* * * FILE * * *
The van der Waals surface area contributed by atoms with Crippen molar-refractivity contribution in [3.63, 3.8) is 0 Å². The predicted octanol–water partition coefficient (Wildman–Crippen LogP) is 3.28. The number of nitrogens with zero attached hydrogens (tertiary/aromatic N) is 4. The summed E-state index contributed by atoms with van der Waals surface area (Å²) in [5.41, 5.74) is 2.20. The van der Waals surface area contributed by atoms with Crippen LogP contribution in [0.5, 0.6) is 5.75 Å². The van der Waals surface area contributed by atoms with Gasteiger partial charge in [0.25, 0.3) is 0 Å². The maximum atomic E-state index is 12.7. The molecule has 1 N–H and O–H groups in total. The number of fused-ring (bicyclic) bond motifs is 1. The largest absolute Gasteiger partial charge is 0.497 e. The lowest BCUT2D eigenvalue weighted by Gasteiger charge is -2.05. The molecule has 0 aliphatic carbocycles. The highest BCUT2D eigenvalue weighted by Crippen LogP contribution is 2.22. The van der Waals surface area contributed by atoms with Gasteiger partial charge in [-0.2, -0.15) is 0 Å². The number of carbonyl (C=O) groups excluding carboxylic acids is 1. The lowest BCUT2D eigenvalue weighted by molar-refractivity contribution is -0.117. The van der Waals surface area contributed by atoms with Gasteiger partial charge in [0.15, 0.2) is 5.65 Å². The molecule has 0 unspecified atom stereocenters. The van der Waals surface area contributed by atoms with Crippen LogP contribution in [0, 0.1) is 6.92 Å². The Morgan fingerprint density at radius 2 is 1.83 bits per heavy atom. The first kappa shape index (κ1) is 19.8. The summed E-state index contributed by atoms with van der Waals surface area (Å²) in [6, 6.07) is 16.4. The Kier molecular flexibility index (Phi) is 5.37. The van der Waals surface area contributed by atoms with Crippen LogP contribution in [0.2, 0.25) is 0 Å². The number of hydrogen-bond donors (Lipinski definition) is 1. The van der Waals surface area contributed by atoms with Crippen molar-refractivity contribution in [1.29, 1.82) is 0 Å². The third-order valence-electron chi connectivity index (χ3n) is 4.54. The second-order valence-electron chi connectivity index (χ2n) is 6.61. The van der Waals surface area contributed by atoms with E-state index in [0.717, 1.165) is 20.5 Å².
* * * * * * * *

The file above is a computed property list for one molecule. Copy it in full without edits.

The van der Waals surface area contributed by atoms with Crippen molar-refractivity contribution in [3.63, 3.8) is 0 Å². The predicted octanol–water partition coefficient (Wildman–Crippen LogP) is 3.28. The number of nitrogens with zero attached hydrogens (tertiary/aromatic N) is 4. The summed E-state index contributed by atoms with van der Waals surface area (Å²) in [5.41, 5.74) is 2.20. The van der Waals surface area contributed by atoms with Crippen LogP contribution in [0.5, 0.6) is 5.75 Å². The van der Waals surface area contributed by atoms with Gasteiger partial charge in [0.25, 0.3) is 0 Å². The maximum atomic E-state index is 12.7. The molecule has 1 N–H and O–H groups in total. The number of fused-ring (bicyclic) bond motifs is 1. The largest absolute Gasteiger partial charge is 0.497 e. The lowest BCUT2D eigenvalue weighted by Gasteiger charge is -2.05. The molecule has 0 aliphatic carbocycles. The highest BCUT2D eigenvalue weighted by Crippen LogP contribution is 2.22. The van der Waals surface area contributed by atoms with Gasteiger partial charge in [-0.2, -0.15) is 0 Å². The number of carbonyl (C=O) groups excluding carboxylic acids is 1. The lowest BCUT2D eigenvalue weighted by molar-refractivity contribution is -0.117. The van der Waals surface area contributed by atoms with Gasteiger partial charge in [0.15, 0.2) is 5.65 Å². The molecule has 0 unspecified atom stereocenters. The van der Waals surface area contributed by atoms with Crippen LogP contribution in [0, 0.1) is 6.92 Å². The Morgan fingerprint density at radius 2 is 1.83 bits per heavy atom. The first kappa shape index (κ1) is 19.8. The summed E-state index contributed by atoms with van der Waals surface area (Å²) in [6, 6.07) is 16.4. The Kier molecular flexibility index (Phi) is 5.37. The van der Waals surface area contributed by atoms with Crippen LogP contribution in [0.2, 0.25) is 0 Å². The number of hydrogen-bond donors (Lipinski definition) is 1. The van der Waals surface area contributed by atoms with Crippen molar-refractivity contribution in [1.29, 1.82) is 0 Å². The third-order valence-electron chi connectivity index (χ3n) is 4.54. The second-order valence-electron chi connectivity index (χ2n) is 6.61. The van der Waals surface area contributed by atoms with E-state index in [0.717, 1.165) is 20.5 Å².